What was the stance of Nazi doctrine (officially or otherwise) towards pro-Nazi Jews? How did this attitude change (if at all) from the early-mid 30s to the early 40s?

To illustrate one example where this question might have been relevant, imagine a person who was a staunch supporter of Nazism who discovered he was Jewish. What are possible actions this person could have taken if he wanted to do the 'right thing' according to Nazism?

  • 1
    Would it help if I modified my original question by removing my reference to Hitler and instead asked about Nazism's stance towards Nazi Jews? @LateralFractal started an interesting response to what I believe is an on-topic question for this website. Specifically, what are examples (if they exist) of documents 'describing what was expected of pro-Nazi Jews'?
    – JustAsking
    Commented Nov 5, 2014 at 0:08
  • Yes I believe the less personal the question, the more likely the question is answerable - which doesn't mean the history.se membership has an answer or an answer even exists; but no longer close fodder in my opinion. At current it sounds a little like an evil twin version of "What would Jesus do?" Commented Nov 5, 2014 at 0:11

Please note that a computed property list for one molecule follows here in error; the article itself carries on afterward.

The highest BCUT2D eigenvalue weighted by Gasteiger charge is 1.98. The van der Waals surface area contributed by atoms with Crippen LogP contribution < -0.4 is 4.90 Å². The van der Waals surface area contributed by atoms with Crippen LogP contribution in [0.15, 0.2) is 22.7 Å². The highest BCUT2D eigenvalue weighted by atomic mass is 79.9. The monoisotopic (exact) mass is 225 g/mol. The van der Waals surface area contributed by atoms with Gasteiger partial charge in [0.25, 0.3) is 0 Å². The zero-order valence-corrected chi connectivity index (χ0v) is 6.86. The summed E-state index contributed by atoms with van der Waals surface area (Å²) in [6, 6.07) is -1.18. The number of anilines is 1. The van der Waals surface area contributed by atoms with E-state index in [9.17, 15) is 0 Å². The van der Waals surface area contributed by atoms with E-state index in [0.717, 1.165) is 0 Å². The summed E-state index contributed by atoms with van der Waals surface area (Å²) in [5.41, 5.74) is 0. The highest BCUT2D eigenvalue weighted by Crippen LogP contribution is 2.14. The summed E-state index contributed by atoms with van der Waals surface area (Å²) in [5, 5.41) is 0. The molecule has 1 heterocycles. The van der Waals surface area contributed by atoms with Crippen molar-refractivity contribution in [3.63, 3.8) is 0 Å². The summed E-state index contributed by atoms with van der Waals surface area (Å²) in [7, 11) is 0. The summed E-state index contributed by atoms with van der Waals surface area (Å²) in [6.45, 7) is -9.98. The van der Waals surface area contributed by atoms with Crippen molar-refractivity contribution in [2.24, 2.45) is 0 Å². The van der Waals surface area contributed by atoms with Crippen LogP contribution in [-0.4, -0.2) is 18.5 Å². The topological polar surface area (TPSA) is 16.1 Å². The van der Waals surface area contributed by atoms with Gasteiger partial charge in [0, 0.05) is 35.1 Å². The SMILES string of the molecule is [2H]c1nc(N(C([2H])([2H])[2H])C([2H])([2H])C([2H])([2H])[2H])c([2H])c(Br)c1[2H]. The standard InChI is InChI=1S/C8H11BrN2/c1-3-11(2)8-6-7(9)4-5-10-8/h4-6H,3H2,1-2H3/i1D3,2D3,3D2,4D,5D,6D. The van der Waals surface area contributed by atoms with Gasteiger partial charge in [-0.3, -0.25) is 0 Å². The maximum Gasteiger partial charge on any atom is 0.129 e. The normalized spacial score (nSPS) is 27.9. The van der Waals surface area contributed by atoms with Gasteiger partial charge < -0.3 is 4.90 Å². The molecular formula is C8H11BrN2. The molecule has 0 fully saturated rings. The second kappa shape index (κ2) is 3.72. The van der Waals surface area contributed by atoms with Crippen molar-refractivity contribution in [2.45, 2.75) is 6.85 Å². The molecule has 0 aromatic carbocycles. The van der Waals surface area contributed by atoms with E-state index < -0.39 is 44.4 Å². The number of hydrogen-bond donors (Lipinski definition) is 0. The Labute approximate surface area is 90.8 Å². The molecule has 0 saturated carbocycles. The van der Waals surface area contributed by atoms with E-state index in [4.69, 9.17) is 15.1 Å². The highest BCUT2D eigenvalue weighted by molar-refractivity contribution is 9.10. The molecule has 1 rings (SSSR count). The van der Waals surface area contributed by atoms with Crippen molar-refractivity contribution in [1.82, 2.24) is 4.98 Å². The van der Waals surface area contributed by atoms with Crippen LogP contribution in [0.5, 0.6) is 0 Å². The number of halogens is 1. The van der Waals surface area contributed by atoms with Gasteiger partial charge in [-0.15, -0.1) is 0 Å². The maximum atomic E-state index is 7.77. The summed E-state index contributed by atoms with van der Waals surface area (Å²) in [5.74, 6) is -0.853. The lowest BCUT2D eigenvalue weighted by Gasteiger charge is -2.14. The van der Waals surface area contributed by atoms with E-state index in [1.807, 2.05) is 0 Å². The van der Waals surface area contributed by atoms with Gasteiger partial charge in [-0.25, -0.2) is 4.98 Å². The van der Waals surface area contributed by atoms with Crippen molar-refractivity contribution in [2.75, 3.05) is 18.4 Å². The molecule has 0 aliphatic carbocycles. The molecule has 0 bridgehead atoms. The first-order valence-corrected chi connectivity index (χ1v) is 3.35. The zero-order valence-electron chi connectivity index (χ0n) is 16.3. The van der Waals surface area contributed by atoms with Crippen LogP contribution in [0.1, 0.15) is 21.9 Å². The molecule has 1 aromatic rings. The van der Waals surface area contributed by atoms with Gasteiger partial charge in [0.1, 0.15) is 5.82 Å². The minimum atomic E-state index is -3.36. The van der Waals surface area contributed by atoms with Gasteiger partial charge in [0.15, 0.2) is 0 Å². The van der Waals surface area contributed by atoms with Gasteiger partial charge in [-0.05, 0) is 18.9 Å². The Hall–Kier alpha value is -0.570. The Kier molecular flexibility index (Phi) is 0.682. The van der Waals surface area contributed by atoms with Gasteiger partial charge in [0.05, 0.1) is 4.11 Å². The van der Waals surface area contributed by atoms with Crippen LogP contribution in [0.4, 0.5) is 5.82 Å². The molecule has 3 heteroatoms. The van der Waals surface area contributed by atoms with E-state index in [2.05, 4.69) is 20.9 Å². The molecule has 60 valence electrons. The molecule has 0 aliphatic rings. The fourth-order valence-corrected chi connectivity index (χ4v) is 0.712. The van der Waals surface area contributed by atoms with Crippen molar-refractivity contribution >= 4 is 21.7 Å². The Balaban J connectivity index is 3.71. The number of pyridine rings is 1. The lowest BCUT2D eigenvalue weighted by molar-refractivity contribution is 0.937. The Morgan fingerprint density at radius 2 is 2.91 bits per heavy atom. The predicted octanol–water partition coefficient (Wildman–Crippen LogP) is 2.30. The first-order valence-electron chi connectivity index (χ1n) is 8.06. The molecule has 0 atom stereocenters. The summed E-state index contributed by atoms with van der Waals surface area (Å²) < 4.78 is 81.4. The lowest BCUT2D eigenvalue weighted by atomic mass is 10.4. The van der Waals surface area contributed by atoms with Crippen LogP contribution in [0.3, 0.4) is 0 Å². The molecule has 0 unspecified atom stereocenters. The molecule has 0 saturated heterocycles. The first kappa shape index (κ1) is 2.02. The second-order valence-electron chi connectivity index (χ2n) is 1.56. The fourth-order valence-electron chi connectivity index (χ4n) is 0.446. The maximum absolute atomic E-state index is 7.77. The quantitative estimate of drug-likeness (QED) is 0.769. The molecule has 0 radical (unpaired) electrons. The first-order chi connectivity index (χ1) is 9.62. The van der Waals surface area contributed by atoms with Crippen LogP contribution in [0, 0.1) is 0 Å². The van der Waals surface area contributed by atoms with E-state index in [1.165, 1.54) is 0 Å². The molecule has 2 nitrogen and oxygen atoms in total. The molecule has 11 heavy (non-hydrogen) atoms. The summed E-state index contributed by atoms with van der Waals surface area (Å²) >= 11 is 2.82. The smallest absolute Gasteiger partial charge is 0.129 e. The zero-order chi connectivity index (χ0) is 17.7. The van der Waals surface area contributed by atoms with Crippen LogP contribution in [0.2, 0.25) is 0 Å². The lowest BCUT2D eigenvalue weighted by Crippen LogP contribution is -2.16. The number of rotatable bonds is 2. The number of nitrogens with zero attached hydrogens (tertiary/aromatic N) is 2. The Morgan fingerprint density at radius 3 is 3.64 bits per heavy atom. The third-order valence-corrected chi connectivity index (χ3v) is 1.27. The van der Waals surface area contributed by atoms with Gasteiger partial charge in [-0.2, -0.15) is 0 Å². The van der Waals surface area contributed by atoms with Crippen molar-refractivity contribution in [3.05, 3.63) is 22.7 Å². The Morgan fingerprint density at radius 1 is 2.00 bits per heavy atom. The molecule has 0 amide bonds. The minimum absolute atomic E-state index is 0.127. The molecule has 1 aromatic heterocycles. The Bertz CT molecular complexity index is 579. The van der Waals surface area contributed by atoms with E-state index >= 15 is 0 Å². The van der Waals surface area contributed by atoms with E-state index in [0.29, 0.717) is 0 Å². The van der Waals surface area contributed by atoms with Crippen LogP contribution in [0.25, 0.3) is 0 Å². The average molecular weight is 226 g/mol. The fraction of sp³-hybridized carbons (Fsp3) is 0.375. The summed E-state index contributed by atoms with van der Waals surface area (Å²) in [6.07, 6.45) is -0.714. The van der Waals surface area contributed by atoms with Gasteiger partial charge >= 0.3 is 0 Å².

• I do not understand why this has been closed. I good question AFAIK. Please vote for reopen, I can try to answer.
    – Anixx
    Commented Nov 5, 2014 at 5:39
  • It was the earlier version of the question that was closed @Anixx (check the revision history). In any case, the question is open now.
    – yannis
    Commented Nov 5, 2014 at 14:52
  • 1
    Thanks for taking the time to improve the question @JustAsking.
    – yannis
    Commented Nov 5, 2014 at 14:53

2 Answers 2


The Nazi doctrine was to eliminate all Jews sooner or later, no matter what were their views.

But the Nazis of course could protect some selected Jews, based on whether they were useful rather than their attitude, but this usually meant only that they will come for them later.

Note also that the various Nazi institutions could conduct different policy, sometimes contradicting each other. The only thing that could be guaranteed is that the position of the Jews could not be better than was written in the adopted laws. Thus some institutions that employed Jews often came under disappointment as new restrictive laws were adopted.

That said, you can consider for instance Julius Pokorny, an autor of the largest dictionary of the Proto-Indo-European language till today. He was a German patriot and supporter of German nationalism. He was issued a certificate of no complaints from a local NSDAP office and even managed to receive the state pension. But by 1935 he was fired due to the law. He lived in Germany till 1943 when the new regulations made his existence in Germany a legal grey zone. At this time he was invited to Switzerland to make lectures there.